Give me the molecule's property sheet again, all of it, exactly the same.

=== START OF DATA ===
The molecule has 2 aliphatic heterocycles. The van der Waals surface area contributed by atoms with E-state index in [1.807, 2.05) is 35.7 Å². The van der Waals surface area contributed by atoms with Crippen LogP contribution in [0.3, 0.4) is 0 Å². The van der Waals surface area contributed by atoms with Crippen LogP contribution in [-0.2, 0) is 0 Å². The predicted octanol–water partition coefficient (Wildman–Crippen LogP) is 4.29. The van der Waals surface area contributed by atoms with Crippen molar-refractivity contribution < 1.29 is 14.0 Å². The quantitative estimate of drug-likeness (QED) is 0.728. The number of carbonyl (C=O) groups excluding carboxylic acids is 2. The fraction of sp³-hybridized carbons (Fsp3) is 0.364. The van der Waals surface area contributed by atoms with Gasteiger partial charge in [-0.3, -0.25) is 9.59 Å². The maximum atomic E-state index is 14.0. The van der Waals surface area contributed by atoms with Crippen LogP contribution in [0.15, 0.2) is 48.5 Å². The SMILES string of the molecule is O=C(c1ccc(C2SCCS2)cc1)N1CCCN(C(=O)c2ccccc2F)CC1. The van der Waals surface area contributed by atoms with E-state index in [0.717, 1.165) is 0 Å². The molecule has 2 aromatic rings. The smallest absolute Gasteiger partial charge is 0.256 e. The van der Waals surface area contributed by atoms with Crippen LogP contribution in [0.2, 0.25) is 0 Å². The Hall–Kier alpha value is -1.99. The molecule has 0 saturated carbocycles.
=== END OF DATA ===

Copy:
The molecule has 2 aliphatic heterocycles. The van der Waals surface area contributed by atoms with E-state index in [1.807, 2.05) is 35.7 Å². The van der Waals surface area contributed by atoms with Crippen LogP contribution in [0.3, 0.4) is 0 Å². The van der Waals surface area contributed by atoms with Crippen LogP contribution in [-0.2, 0) is 0 Å². The predicted octanol–water partition coefficient (Wildman–Crippen LogP) is 4.29. The van der Waals surface area contributed by atoms with Crippen molar-refractivity contribution < 1.29 is 14.0 Å². The quantitative estimate of drug-likeness (QED) is 0.728. The number of carbonyl (C=O) groups excluding carboxylic acids is 2. The fraction of sp³-hybridized carbons (Fsp3) is 0.364. The van der Waals surface area contributed by atoms with Gasteiger partial charge in [-0.3, -0.25) is 9.59 Å². The maximum atomic E-state index is 14.0. The van der Waals surface area contributed by atoms with Crippen LogP contribution in [0.15, 0.2) is 48.5 Å². The SMILES string of the molecule is O=C(c1ccc(C2SCCS2)cc1)N1CCCN(C(=O)c2ccccc2F)CC1. The van der Waals surface area contributed by atoms with E-state index in [0.717, 1.165) is 0 Å². The molecule has 2 aromatic rings. The smallest absolute Gasteiger partial charge is 0.256 e. The van der Waals surface area contributed by atoms with Crippen LogP contribution in [0.2, 0.25) is 0 Å². The Hall–Kier alpha value is -1.99. The molecule has 0 saturated carbocycles.